The climate continues to change, because that's what it does.
In actual science related news, a satellite designed to find "missing" C02 didn't quite make it into orbit this week after the payload fairing failed to separate. The fact that this science even needed to be done is evidence that scientists don't really explain how the atmosphere works with regard to global warming and C02 -- no matter what their models say.
Then, we had the usual scaremongering.
The Earth won't have to warm up as much as had been thought to cause serious consequences of global warming, including more extreme weather and increasing threats to plants and animals, says an international team of climate experts.
The Intergovernmental Panel on Climate Change estimated that the risk of increased severe weather would rise with a global average temperature increase of between 1.8 degrees Fahrenheit and 3.6 degrees above 1990 levels. The National Climatic Data Center currently reports that global temperatures have risen 0.22 degree since 1990.
Of course, the Earth has cooled since 2000. And now that the Earth isn't warming as much as they were predicting it would just a few years ago, scientists are revising their guesstimates down to make sure that global warming is still an imminent danger.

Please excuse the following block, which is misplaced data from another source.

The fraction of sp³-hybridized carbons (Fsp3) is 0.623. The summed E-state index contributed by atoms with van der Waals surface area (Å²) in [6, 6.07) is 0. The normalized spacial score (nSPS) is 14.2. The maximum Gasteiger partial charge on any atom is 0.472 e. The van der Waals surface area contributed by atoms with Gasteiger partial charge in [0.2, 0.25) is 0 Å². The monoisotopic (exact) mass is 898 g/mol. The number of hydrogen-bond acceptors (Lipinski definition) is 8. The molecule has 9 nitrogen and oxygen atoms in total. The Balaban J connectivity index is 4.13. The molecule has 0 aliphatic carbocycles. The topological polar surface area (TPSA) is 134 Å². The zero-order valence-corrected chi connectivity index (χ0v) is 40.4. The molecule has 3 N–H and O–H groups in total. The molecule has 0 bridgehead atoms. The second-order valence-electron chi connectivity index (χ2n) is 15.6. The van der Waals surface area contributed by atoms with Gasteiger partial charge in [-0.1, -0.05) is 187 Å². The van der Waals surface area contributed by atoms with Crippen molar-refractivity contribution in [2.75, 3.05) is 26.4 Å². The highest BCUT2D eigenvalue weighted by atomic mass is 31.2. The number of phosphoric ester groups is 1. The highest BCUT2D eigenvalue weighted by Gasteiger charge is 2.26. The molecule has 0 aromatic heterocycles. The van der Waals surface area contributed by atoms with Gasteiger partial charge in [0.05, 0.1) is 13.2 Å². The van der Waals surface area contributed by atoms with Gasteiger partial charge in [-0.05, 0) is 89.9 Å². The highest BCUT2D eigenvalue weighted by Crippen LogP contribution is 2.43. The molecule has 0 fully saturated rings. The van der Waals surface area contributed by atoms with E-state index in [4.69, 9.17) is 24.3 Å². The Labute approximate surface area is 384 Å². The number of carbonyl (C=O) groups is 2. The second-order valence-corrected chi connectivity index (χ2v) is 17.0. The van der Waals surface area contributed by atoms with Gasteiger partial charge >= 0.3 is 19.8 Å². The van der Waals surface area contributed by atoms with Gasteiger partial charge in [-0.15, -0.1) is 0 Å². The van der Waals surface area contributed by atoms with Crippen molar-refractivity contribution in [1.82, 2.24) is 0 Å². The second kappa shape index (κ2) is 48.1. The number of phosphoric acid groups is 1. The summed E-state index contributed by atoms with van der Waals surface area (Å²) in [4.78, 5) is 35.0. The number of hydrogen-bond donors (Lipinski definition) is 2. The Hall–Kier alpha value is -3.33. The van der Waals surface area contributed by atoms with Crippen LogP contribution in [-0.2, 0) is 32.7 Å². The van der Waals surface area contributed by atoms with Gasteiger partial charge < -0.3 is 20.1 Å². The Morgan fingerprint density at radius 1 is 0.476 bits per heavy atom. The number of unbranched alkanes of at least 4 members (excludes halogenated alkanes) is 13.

But even these guys aren't as bad as British scientist James Lovelock:
Climate change will wipe out most life on Earth by the end of this century and mankind is too late to avert catastrophe, a leading British climate scientist said.
James Lovelock, 89, famous for his Gaia theory of the Earth being a kind of living organism, said higher temperatures will turn parts of the world into desert and raise sea levels, flooding other regions.
His apocalyptic theory foresees crop failures, drought and death on an unprecedented scale. The population of this hot, barren world could shrink from about seven billion to one billion by 2100 as people compete for ever-scarcer resources.
Lovelock, of course, won't be around to see how spectacularly wrong he is, because judging by his picture he's well into his advanced years.
Finally, there was some sanity as columnist George Will ably defended the statement that sea ice coverage this year is about the same as it was in 1979 from a bunch of dishonest scaremongers. Sen. John Kerry has challenged him to a debate. They should sell tickets, because it would be a great show.